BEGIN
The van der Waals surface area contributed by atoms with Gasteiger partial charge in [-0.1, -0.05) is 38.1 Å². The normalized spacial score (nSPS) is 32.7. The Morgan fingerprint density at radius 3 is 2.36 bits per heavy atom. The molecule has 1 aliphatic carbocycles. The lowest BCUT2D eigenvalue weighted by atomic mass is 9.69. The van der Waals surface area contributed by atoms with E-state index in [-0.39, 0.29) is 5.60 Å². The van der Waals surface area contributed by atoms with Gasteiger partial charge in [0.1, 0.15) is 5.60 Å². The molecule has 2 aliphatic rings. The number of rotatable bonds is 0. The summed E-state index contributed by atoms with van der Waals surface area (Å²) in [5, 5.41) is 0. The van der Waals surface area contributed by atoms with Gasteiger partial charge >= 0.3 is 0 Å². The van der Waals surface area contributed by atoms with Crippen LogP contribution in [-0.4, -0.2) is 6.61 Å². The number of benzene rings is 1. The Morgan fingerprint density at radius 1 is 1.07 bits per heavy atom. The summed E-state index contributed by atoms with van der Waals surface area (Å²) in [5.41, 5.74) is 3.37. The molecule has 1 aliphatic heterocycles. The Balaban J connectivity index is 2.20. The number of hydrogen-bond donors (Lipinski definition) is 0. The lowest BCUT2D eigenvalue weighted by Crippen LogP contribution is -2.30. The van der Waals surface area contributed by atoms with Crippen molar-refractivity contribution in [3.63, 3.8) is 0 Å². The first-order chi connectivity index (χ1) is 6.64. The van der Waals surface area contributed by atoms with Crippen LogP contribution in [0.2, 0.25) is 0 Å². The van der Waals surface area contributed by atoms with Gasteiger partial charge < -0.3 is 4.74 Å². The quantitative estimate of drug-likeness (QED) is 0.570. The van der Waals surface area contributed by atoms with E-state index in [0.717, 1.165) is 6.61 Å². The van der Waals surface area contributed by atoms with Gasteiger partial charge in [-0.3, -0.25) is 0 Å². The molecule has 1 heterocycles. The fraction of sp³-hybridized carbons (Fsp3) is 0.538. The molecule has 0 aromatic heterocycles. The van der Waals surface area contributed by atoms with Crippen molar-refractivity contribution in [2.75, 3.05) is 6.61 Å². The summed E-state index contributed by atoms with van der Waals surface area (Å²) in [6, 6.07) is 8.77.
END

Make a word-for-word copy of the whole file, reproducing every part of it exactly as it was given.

The van der Waals surface area contributed by atoms with Gasteiger partial charge in [-0.1, -0.05) is 38.1 Å². The normalized spacial score (nSPS) is 32.7. The Morgan fingerprint density at radius 3 is 2.36 bits per heavy atom. The molecule has 1 aliphatic carbocycles. The lowest BCUT2D eigenvalue weighted by atomic mass is 9.69. The van der Waals surface area contributed by atoms with E-state index in [-0.39, 0.29) is 5.60 Å². The van der Waals surface area contributed by atoms with Gasteiger partial charge in [0.1, 0.15) is 5.60 Å². The molecule has 2 aliphatic rings. The number of rotatable bonds is 0. The summed E-state index contributed by atoms with van der Waals surface area (Å²) in [5, 5.41) is 0. The van der Waals surface area contributed by atoms with Gasteiger partial charge >= 0.3 is 0 Å². The van der Waals surface area contributed by atoms with Crippen LogP contribution in [-0.4, -0.2) is 6.61 Å². The number of benzene rings is 1. The Morgan fingerprint density at radius 1 is 1.07 bits per heavy atom. The summed E-state index contributed by atoms with van der Waals surface area (Å²) in [5.41, 5.74) is 3.37. The molecule has 1 aliphatic heterocycles. The Balaban J connectivity index is 2.20. The number of hydrogen-bond donors (Lipinski definition) is 0. The lowest BCUT2D eigenvalue weighted by Crippen LogP contribution is -2.30. The van der Waals surface area contributed by atoms with Crippen molar-refractivity contribution in [3.63, 3.8) is 0 Å². The first-order chi connectivity index (χ1) is 6.64. The van der Waals surface area contributed by atoms with Crippen LogP contribution in [0.2, 0.25) is 0 Å². The van der Waals surface area contributed by atoms with Gasteiger partial charge < -0.3 is 4.74 Å². The quantitative estimate of drug-likeness (QED) is 0.570. The van der Waals surface area contributed by atoms with E-state index in [0.717, 1.165) is 6.61 Å². The van der Waals surface area contributed by atoms with Gasteiger partial charge in [-0.3, -0.25) is 0 Å². The molecule has 1 heterocycles. The fraction of sp³-hybridized carbons (Fsp3) is 0.538. The molecule has 0 aromatic heterocycles. The van der Waals surface area contributed by atoms with Crippen molar-refractivity contribution in [2.75, 3.05) is 6.61 Å². The summed E-state index contributed by atoms with van der Waals surface area (Å²) in [6, 6.07) is 8.77.